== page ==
Chemical Profile: Europe butac

27 January 2014 00:00 Source:ICIS Chemical Business


Four butyl acetates exist, but only normal butyl acetate (n-butyl acetate) and iso-butyl acetate are of commercial importance. The major outlet for n-butyl acetate (butac) is as a solvent for lacquers because it gives good flow and brush resistance when used in film-coating resins such as cellulose nitrate, cellulose acetate butyrate, ethyl cellulose, polystyrene (PS) and methyl methacrylate (MMA) resins.

It is also widely used as a solvent in the preparation of artificial leathers, textiles and plastics, as an extractant for oils and pharmaceuticals, and as an ingredient for perfumes and synthetic flavours.

Butac and butanol can be used as a dehydrating agent because they form a ternary azeotrope with water.


butacWith the European market mature, and having been hit hard by the economic downturn – one of the main uses of butac is as a solvent in lacquers and enamels for the automotive industry – demand for butac was largely mediocre during 2013.

Some market participants have also spoken of a growing preference for more environmentally-friendly paints containing lower levels of butac.

Many say that the European butac market has shrunk considerably during the last couple of years or so.

Competition among producers during 2013 was rife, with their margins compressed when it was not possible to fully pass on increased feedstock costs to customers.

Finding northwest Europe prices too low to do business, one Russian producer temporarily withdrew from the market during the summer when demand was particularly poor.

During periods when demand has been particularly low, it is thought that at least some producers reduced their output in order to keep the market balanced.

Distributors also had a tough 2013. In ­August, European petrochemical distributors Bax Chemicals announced that it ­intended leave the market to concentrate on the activities of Bax Chemicals Export ­Overseas. Unfavourable market conditions and the economic crisis contributed to the company’s exit.


Butac prices climbed early in the first quarter of 2013, but softened to an average of €1,010/tonne FD NWE during the summer when, as is traditionally the case, demand was particularly slow.

Prices recovered to some extent during the late summer and early autumn. A combination of maintenance, which tightened the spot market, and feedstock price hikes exerted upward pressure on prices.

Prices stood at an average €1,065/tonne through much of Q4, before the traditional seasonal slowdown in December resulted in a slight softening.

While producers targeted January price hikes of up to €80/tonne on the back of higher feedstock costs and expected restocking for the new year, customers deemed such increases unrealistic. They argued that demand for butac is not sufficient to support significant hikes.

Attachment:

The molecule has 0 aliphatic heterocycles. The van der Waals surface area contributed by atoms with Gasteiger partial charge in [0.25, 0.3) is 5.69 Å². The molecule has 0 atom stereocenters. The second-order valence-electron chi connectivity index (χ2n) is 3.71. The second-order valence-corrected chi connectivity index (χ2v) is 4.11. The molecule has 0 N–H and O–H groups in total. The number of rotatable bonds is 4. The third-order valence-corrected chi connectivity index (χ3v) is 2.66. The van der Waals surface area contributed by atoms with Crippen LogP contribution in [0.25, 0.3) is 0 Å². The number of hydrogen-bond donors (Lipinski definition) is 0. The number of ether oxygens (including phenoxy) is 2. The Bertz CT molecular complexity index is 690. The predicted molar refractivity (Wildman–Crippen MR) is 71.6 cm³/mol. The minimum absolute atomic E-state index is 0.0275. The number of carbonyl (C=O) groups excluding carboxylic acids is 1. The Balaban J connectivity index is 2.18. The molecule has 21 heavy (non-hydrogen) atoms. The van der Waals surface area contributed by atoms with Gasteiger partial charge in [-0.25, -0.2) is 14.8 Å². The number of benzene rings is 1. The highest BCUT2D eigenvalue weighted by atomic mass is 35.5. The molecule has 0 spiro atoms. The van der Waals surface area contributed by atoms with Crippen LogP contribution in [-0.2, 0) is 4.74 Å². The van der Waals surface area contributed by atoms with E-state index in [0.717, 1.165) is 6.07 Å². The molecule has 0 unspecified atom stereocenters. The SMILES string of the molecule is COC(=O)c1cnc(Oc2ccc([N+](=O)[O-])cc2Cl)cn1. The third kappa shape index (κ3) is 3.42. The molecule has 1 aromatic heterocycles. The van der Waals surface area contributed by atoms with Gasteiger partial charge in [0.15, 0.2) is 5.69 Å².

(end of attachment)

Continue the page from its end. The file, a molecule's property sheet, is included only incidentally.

They have also not been able to achieve increases to the extent they hoped for because of ample supplies. One producer that was originally aiming to increase prices by €80/tonne said it achieved an increase of €30-35/tonne. It says its minimum price is €1,060-1,090/tonne, up to €1,100/tonne depending on freight rates.

The source spoke of poor margins, but of full order books, good demand and a balanced market. Another producer said it was seeking a hike of €20-30/tonne. However, it was unsure whether this could be achieved because of a balanced to long market.


Butac is produced by esterifying acetic acid with butanol in the presence of sulphuric acid, which acts as a catalyst. The acetic acid, butanol and sulfuric acid are heated in a reactor to 89˚C (192˚F).

Vapours containing butac, butanol and water are removed and condensed. The top layer is fed to a low boiler column where unreacted alcohol is flashed off and recycled to the reactor.

The crude ester mixture undergoes a second distillation to separate the butac from other byproducts.


As the European market is mature, any improvement in demand for butac will likely only come from an upturn in macroeconomic conditions.

Expectations of business in the European butac market during the first quarter of 2014 are mixed. Some participants are cautiously optimistic, and expect demand to pick up, as is traditionally the case at this time of year. This is turn could exert upward pressure on prices.

However, others speak of an oversupply, limited restocking and the likelihood of prices remaining stable. According to a distributor, some sellers have no reason to increase prices as they can focus on other products on which the financial rewards are greater.

By Jo Pitches